The cost of that Game 6, however, was decisive for Boston. The Celtics had pressed Robertson full court for the entire game, making him work just to get the ball across the time line. After he showered, Robertson needed help to get up the stairs of the team bus. In Game 7 in Milwaukee, the Celtics double- and triple-teamed Abdul-Jabbar, physically man-handling him, and won in a rout.
Alcindor had changed his name to Abdul-Jabbar in 1971 and begun to express a desire for at least some access to a culture more attuned to his Muslim beliefs than Milwaukee presented. Some in Milwaukee took it as Abdul-Jabbar not liking white people. It was an oversimplified conclusion but it clung to Abdul-Jabbar for years.
The Bucks’ management rolled with the controversy for as long as it could, and Abdul-Jabbar, while asking for a trade, tried his best to keep a lid on the issue. But by 1976, management realized its best move was to get the most out of its star’s value. That resulted in a blockbuster trade that sent Abdul-Jabbar back to Los Angeles and the Lakers and young prospects Junior Bridgeman, Brian Winters and David Meyers to Milwaukee.
Lew Alcindor had left in 1969. He came home in 1975 as Kareem Abdul-Jabbar and Los Angeles could not have been more thrilled. A few years later, a dynamic young superstar, as extroverted as Kareem was introverted, arrived on the scene and L.A. was to have Magic and Showtime.
But before that, in the opening game of the 1977-78 season, the schedule had the Lakers playing at the Bucks. It was no scheduling coincidence, and kind of a nasty thing to do to the league’s superstar. Bucks coach Don Nelson, recently a Celtic and well involved in much of Boston’s physical approach over the years to stopping the rival center — especially in those ’74 playoffs — had a top draft choice to pit against Abdul-Jabbar in that opener. The entire country would be watching. So, Nelson prepared his new big man, Indiana’s Kent Benson, to be ready to go to war. Nellie was not teaching ballerina basketball. This was to be elbows and shoulders and muscle and might. Much more was going on than just an opening game of a long season.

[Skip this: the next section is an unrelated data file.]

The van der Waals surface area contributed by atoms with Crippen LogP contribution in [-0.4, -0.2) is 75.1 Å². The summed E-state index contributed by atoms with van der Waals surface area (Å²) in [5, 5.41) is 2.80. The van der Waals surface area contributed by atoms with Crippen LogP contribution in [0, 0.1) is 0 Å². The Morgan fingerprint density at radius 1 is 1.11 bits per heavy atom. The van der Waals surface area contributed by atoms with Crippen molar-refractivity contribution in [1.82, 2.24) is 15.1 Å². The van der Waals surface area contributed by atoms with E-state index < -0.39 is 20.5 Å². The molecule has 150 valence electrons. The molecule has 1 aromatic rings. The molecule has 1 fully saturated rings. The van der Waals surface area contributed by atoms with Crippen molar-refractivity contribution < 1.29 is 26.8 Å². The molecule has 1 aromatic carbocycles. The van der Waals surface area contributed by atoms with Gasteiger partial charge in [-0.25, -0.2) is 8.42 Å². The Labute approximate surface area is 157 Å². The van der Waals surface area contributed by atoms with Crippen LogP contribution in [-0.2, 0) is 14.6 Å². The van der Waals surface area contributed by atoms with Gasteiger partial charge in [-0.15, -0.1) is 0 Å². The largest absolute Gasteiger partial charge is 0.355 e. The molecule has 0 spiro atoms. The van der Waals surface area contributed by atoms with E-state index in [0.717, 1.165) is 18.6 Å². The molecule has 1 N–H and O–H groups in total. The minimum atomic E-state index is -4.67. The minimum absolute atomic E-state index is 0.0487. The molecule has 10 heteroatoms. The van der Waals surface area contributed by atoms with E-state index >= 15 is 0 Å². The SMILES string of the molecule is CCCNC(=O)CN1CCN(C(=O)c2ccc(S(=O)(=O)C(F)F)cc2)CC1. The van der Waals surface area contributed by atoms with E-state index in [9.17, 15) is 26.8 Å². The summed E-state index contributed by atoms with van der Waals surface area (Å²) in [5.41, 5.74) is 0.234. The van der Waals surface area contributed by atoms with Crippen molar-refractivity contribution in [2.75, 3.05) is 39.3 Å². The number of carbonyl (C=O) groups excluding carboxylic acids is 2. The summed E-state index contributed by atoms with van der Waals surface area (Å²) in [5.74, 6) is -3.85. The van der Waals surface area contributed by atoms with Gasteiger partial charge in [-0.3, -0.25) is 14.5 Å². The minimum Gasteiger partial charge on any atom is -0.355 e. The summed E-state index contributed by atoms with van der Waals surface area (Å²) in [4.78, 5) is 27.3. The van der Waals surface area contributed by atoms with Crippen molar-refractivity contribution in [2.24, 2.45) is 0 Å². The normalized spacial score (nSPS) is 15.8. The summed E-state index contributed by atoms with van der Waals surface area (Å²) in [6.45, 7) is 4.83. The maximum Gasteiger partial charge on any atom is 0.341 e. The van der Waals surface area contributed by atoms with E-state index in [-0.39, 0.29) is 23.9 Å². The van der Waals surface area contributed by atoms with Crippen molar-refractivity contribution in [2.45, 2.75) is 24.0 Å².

Just 2 minutes 9 seconds into the game, Benson and Abdul-Jabbar jostled under the basket. Benson landed an elbow that bent Abdul-Jabbar over in pain. Abdul-Jabbar retaliated with a punch that knocked down Benson. Benson, stunned and concussed, was helped off the court by Tony Spino, the longtime Bucks trainer who had attended to Abdul-Jabbar many times in previous years and eventually moved West to become a UCLA trainer.
Abdul-Jabbar was ejected and fined $5,000 by the league. He missed 20 games with a broken hand, and it was never clear whether he had broken the hand on Benson’s face or in anger and frustration later in his hotel room. Benson played 11 seasons in the NBA and averaged nine points and six rebounds, not exactly numbers of a No. 1 draft choice. It has long been theorized that the real length of Benson’s career was 2 minutes 9 seconds, that Abdul-Jabbar’s punch knocked the superstar out of him.
Once Abdul-Jabbar settled in for the Lakers, he became a perennial All-Star, a G.O.A.T candidate even as he eventually passed Wilt Chamberlain as the NBA’s top career scorer in 1984. He persevered through the loss of his home and much priceless memorabilia in a fire in Bel Air. He lost millions when his financial manager, Tom Collins, put him in ill-advised investments.
Still, he excelled each night, never shortchanging the paying customers. The one NBA title he won in Milwaukee grew to five more with the Lakers. He was the league’s MVP six times and named to 19 All-Star games. The skyhook was named by a disc jockey, Eddie Doucette, who became a legendary Bucks play-by-play announcer. In Los Angeles, it was cultivated for the next decade-plus by Chick Hearn. Doucette and Hearn could describe it, but nobody could stop it, even in Abdul-Jabbar's 20th season.
When he retired, it was to a life of literature and media. He has written or co-written 17 books, appeared in dozens of movies and is a voice of reason so powerful and thought-provoking that national magazines and newspapers seek his words for opinion pieces on some of the toughest and thorniest issues of society.
The smoldering anger that was stored so long inside of him, as he navigated through a mostly white world that often seemed to see him only as a very tall man with a great hook shot, moderated long ago. He has battled cancer and heart issues, talked about them to help others who might similarly suffer, and never has stopped writing and creating in ways that have little or nothing to do with basketball.
A few years ago, he crossed paths with a local sportswriter who had retired.
“Keep writing,” Abdul-Jabbar advised. “Don’t stop.”
This piece attests to that advice being heeded.
During Barack Obama’s presidency, Abdul-Jabbar was called to Washington to receive a Medal of Freedom. Those go to world figures of importance, thinkers of depth and substance, people whose life and existence have inspired and influenced.
We are blessed that Kareem Abdul-Jabbar was all of that, and that those 38,387 points were only a part of who he was.
And still is.
This story originally appeared in Los Angeles Times.